There are horror franchises, there are horror franchises with a cult following, and then there’s Phantasm. One of the few properties of its kind to remain in the hands of the same creator right up to the present day (even if the most recent film was the work of another director), Don Coscarelli’s humble 1979 oddity somehow birthed a series which has endured for the better part of four decades. As an example of independent genre filmmaking done right, it might easily be mentioned in the same breath as such other titles of its era as The Evil Dead and Friday the 13th, and yet Phantasm clearly stands apart inasmuch as it has arguably proved to be a genuine, inimitable one-off. Well, a one-off that’s spawned four sequels, but hopefully you see my point. Combining elements of simple drive-in horror movie thrills, mind-bending Argento-esque surrealism, apocalyptic science fiction, and all-American, gun-toting, muscle car machismo, there’s no mistaking a Phantasm movie, and there really isn’t anything else quite like it.
Ah, Paul Naschy. It’s entirely possible that I’m speaking for myself here, but the ratio of ‘how well I know his films’: ‘how well I feel I should know his films’ needs a little revision. His name certainly precedes him, and he’s instantly recognisable, but there only seems to be a handful of decent UK releases of Naschy films, even now. A cursory glance over at Amazon shows you still need to rely on imports; I’ve seen lots of Naschy stills, but haven’t stumped up the extra for many of his movies. Well, step forward Black House Films, who – in their recent release rota – have included Crimson (A.K.A. The Man with the Severed Head) and it’s an entertaining way to right this wrong. Is it wall-to-wall with false advertising, from the title right down to the plot and beyond? Yes, it damn well is, and you’ll sit there and bloody well enjoy it anyway.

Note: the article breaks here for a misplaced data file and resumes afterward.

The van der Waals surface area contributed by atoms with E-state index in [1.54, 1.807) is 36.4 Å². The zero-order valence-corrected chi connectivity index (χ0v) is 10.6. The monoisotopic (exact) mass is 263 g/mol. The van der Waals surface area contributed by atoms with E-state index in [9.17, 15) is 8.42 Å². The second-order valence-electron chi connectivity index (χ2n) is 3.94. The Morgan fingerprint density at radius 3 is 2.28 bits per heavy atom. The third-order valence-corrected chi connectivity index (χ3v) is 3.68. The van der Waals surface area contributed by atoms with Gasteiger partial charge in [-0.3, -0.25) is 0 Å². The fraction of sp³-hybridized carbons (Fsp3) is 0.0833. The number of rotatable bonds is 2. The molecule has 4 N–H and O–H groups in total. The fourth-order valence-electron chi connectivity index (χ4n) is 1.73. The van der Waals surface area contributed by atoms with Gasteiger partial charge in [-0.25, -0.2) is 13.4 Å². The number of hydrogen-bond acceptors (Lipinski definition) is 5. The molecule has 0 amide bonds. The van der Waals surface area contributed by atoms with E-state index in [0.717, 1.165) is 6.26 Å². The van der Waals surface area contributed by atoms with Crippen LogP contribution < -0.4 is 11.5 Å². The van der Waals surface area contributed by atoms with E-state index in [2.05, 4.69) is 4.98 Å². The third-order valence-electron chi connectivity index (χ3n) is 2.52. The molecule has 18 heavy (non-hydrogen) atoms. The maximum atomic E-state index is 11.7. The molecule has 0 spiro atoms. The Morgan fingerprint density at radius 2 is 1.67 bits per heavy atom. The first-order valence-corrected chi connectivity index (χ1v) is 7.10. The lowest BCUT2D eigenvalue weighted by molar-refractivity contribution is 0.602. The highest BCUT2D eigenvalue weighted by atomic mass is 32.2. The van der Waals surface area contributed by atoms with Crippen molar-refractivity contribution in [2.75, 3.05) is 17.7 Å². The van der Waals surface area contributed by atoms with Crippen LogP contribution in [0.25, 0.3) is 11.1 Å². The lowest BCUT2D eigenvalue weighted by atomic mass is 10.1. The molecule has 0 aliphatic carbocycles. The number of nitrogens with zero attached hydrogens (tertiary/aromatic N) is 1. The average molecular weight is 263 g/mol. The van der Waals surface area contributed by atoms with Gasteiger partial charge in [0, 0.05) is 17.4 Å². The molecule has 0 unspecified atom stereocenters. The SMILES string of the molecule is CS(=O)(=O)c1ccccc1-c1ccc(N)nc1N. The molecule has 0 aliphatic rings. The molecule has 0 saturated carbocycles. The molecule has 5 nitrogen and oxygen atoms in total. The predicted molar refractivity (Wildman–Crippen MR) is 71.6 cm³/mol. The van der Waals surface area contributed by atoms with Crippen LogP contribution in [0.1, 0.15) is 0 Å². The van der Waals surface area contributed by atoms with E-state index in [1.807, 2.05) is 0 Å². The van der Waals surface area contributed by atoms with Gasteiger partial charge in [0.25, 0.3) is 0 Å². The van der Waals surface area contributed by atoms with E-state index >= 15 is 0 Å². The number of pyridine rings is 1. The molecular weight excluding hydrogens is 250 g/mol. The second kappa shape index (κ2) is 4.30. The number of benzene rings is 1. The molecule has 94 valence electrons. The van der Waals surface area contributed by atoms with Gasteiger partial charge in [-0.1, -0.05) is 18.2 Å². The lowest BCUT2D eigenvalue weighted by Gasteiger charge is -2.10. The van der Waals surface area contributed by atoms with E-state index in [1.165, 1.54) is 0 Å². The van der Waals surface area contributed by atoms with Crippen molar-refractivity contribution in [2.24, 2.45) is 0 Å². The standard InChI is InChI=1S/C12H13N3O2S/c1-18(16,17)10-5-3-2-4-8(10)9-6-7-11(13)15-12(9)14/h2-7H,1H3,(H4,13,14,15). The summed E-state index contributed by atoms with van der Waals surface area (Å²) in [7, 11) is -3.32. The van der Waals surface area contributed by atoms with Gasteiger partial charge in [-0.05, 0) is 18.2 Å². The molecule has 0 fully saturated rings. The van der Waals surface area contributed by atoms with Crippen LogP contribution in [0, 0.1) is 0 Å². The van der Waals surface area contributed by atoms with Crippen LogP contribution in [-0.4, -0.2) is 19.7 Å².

I’d spotted the publicity for Catfight in recent weeks and hadn’t, from the images and basic synopses shared, twigged that this was the latest film from Onur Tukel. I’d seen two of Tukel’s previous films – Summer of Blood and Applesauce – and had not particularly enjoyed either of them. Then again, I don’t think I’m particularly the target audience of Tukel’s brand of low-key, cynical humour, styled after Woody Allen and the like. So, upon learning that Catfight – sold as a “brutal and darkly hilarious film” – was Tukel’s latest, my curiosity was piqued. While I’ve not been a fan of Tukel’s films, they’re certainly not bad films, and so what really drew my interest was seeing if Tukel could effectively manage to write a film led by two female leads, when his previous films have been, well, pretty damn masculine.
There’s something about a good comic fantasy that really speaks to me. The high octane adventure, the bizarre creatures, the musclebound heroes, the world creation; the list goes on and on. With almost unlimited freedom to create and play within a world of the creator’s imagination, rules need not apply when it comes to magic and mayhem. Rose #1, named after its red-headed lead character, brings both of those elements head on in a land ravaged by an evil queen and the one person destined to stop her. Following in the footsteps of such comic greats as Conan the Barbarian, Red Sonja, and Berserk, Rose doesn’t stray too far from the tried-and-true formula, but what it does with it is pretty damn fun.